i spent a good 2 hours getting the outboard retainer threaded back onto the spindle, the threads on the spindle were a bit worn probably from having outboard faceplates crossthreaded or a set screw in the faceplate not loosened enough. its a left hand thread, so a die is not easy or cheap to find. so some judicious filing, lots of lube and gentle tightening then loosening and more lube and cleaning, more tightening and loosening, the threads are clean and the retainer spins on easily

                the tailstock was easy, again the morse taper fitting was stuck, its an mt1 with a dead center mounted in it and of course the handwheel hadnt been removed from the spindle for years, so gentle persuasion, lube and some back and forth work and the spindle is out

                now its just cleanup and paint the main castings, buff up the shiny bits, make sure the machined surfaces are smooth and reassembly. then on the motor(havent tried it yet) but motors are pretty easy
                my shop is a beaver lodge
                steve, sarnia, ont



                1940's Beaver Jointer

                Comment


                • #9

                  Re: Rebuilding Old Machinery

                  Re: Rebuilding Old Machinery

                  Picture.jpgive ordered the bearings, one of them is not in stock across the road, will be here in 48 hrs

                  so on to other stuff

                  cleaned the head stock and tailstock castings, first in hot soapy water then varsol, then a light sanding all over, just 150 grit, they are rough castings. cleaned all machined surfaces with 220 then steel wool, they will be masked off during painting, the main bed casting also

                  the motor that came with the lathe was kind of rough, pulled the pulley, rewired it properly, has some runout, so i'll check the bearings and startswitch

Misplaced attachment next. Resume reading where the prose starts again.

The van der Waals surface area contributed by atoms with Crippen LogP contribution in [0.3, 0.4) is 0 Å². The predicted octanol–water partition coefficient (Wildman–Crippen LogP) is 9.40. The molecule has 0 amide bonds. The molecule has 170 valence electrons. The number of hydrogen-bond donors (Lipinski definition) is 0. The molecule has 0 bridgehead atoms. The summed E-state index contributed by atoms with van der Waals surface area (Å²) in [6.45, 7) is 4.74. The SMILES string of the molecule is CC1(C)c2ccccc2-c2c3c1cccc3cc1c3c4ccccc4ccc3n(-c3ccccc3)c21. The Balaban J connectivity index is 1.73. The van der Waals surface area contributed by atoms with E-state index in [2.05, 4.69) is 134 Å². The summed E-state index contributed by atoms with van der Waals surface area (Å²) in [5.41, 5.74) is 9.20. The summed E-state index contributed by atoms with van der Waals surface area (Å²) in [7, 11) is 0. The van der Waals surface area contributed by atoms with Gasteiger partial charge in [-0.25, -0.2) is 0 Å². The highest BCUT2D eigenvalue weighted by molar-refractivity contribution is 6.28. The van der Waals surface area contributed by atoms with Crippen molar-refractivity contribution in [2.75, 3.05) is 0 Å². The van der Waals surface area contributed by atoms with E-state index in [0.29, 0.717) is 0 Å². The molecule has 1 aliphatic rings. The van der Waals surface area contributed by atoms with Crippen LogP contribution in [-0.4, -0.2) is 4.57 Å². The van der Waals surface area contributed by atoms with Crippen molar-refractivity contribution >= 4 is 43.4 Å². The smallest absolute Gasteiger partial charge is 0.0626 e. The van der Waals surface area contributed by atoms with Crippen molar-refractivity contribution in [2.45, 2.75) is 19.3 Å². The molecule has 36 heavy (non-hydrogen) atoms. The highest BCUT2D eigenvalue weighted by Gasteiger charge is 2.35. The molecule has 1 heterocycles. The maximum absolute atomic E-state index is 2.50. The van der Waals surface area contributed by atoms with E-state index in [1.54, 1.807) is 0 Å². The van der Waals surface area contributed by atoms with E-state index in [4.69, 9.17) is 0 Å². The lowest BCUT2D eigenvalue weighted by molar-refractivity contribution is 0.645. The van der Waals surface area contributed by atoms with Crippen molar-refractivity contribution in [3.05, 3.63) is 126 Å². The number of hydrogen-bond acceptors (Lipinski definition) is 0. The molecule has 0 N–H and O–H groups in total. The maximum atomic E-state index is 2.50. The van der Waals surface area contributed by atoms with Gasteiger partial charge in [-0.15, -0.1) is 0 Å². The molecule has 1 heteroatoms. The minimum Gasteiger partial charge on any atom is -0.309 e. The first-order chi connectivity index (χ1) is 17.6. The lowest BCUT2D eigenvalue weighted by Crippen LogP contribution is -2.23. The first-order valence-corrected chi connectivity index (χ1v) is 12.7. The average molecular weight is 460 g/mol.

the tailstock was in good condition, just cleaned the threads really well, made a new washer for the lock bolt(flat on one side to engage the spindle) and its ready for paint

                  here's a pic of all that i got, except i did get 3 faceplates, 2 inboard and one outboard and a set of ct turning tools

                  and no the husky was already ours, he's my supervisor, shoe destroyer and scrapwood chewer, loves walnut!!
                  Last edited by stevem; 12-28-2010, 02:16 PM.
                  my shop is a beaver lodge
                  steve, sarnia, ont



                  1940's Beaver Jointer

                  Comment


                  • #10

                    Re: Rebuilding Old Machinery

                    Re: Rebuilding Old Machinery

                    Most interesting Steve.

                    Note to moderator - once this thing is restored, it may be useful to add it to the tutorial section.

                    Comment


                    • #11

                      Re: Rebuilding Old Machinery

                      Re: Rebuilding Old Machinery

                      nothing interesting to report, just cleaning and sanding ready for paint

                      i have a colour, the closest apparently is a sico volcanic rock from rona

                      i'll just get an alkyd interior semigloss, some careful brushwork will save a lot of masking

                      we'll see how it looks afterward, really most of it is just rough cast iron not a car body

                      the missing bearing arrived today, 24 hour service, cant beat that
                      my shop is a beaver lodge
                      steve, sarnia, ont



                      1940's Beaver Jointer

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                      • #12

                        Re: Rebuilding Old Machinery

                        Re: Rebuilding Old Machinery